Parker Avery recently published a new Point of View titled Inventory Accuracy – Fundamental Strategies for Getting it Right, by Rob Oglesby, our Store Operations Lead (click here to read the full copy). We are also currently working with a few retailers on helping them solve this very issue, and – knowing how critical this area is to many other retailers’ strategic initiatives – I thought I’d highlight some of the key points we make in this publication.
Consider this your Inventory Accuracy Cliff Notes.
In this publication, we identify and discuss 4 major causes of inventory inaccuracies:
• Counting too much
• Treating the store as one big bucket
• Assuming receipts are accurate
• Thinking more (merchandise) is better
We’ve seen instances of retailers who have their counting processes down to a science. They’re always counting something (or several things), thinking this will yield better results and more accurately inventory. Yet somewhere along the way, they forgot some of the reasons why they continue to count or fail to explore some of the root causes for prompting a count. They just know their inventory isn’t right and needs to be trued up, so counting is the only strategy they think they have. But some of the fundamental processes leading up to the count have gone wrong. Like what? Receiving, putaway, location definition, scanning consistency. This perpetuates a never ending cycle of counting, truing up, replenishment issues, and more. And doesn’t get the retailer any closer to inventory accuracy.
Location definition? Yes, that’s one that may be hard to swallow – because if an item is “in the store” in the system, isn’t that good enough? No, it’s really not. Because when you go to count an item or – even worse – find it for a customer and it’s not where “you just saw it” the result is not what you want. Location definition and consistent tracking / logging of product movement to and from those locations in your inventory management system is key. I was in a major book retailer not long ago, and “the computer” said there were a few copies of the book my son wanted in stock, but it took 2 sales associates over 10 minutes to locate the book because it was on a special display…in the bookstore’s window.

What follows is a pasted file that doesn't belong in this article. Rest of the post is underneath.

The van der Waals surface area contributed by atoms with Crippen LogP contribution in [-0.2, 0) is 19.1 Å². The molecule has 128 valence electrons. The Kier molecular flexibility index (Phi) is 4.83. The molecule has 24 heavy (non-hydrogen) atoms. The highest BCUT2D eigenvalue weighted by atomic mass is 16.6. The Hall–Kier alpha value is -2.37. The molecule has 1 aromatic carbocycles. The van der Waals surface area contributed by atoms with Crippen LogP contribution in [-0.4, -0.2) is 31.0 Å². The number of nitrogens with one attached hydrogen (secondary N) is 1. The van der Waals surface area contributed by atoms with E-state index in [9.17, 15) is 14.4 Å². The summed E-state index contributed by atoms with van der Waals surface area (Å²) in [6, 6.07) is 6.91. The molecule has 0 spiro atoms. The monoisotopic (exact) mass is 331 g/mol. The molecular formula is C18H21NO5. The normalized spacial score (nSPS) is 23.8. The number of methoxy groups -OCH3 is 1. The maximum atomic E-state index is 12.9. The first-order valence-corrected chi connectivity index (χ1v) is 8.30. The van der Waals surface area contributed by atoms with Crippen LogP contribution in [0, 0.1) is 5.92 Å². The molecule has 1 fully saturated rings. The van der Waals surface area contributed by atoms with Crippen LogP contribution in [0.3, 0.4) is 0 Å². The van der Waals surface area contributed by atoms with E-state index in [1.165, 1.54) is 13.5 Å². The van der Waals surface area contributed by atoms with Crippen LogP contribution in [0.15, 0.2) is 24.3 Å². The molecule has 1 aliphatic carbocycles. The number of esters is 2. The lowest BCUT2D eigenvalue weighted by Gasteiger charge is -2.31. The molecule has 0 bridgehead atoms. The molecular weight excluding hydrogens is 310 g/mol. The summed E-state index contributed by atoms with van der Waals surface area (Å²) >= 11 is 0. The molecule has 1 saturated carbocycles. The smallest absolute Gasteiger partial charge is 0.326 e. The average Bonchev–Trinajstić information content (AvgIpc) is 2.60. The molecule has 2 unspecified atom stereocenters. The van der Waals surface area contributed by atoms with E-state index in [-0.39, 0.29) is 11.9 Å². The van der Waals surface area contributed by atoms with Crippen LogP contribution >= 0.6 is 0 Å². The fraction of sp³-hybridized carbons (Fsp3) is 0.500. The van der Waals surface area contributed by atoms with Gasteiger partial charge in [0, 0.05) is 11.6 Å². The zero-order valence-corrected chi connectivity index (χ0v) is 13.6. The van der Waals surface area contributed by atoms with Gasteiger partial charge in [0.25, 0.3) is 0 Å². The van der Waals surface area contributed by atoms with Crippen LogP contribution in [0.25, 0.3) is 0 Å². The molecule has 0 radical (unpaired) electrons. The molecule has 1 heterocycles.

Inventory receipts are another tough one. Suddenly the store is slammed with a huge amount of new inventory – often with no advance visibility of what’s on the truck. And now they’re expected to actually validate the items and quantities? Don’t you know they have to figure out what to do with all of those boxes? Receiving is where a great deal of inventory accuracy issues begins. First by not following adequate merchandise receipt validation processes, then by staging the new merchandise somewhere prior to being stocked on the sales floor, then not using proper location definitions…you can see where this is going.
But before the receiving process can even happen, we have to figure out how much product the store actually needs. Now we come full circle: replenishment. Because of the afore-mentioned incessant counting, “truing up,” placing reorders (for merchandise that may not be needed), etc. our replenishment and allocation logic is rendered almost useless because it’s relying on system-generated inventory quantities that are not right. So what happens? The store gets more inventory to deal with. But isn’t it better to have the item in stock if a customer wants to buy it? Well, yes…and no. If your shrink numbers are through the roof and your store labor is tied up with managing all of this excess inventory (and not able to serve customers) – I wouldn’t call that “better.”
I wrote about this same topic several months ago in a blog post titled “Inventory Accuracy Strikes Back” (click here to read). I – the customer, based on previous events – had no confidence in the retailer’s inventory accuracy. In that scenario, I was happily surprised when I found the product I wanted – despite the fact that their online quantity was…Not in Stock.
We hope you find Inventory Accuracy: Fundamental Strategies for Getting it Right insightful and that it helps you think through and solve some of your own inventory dilemmas.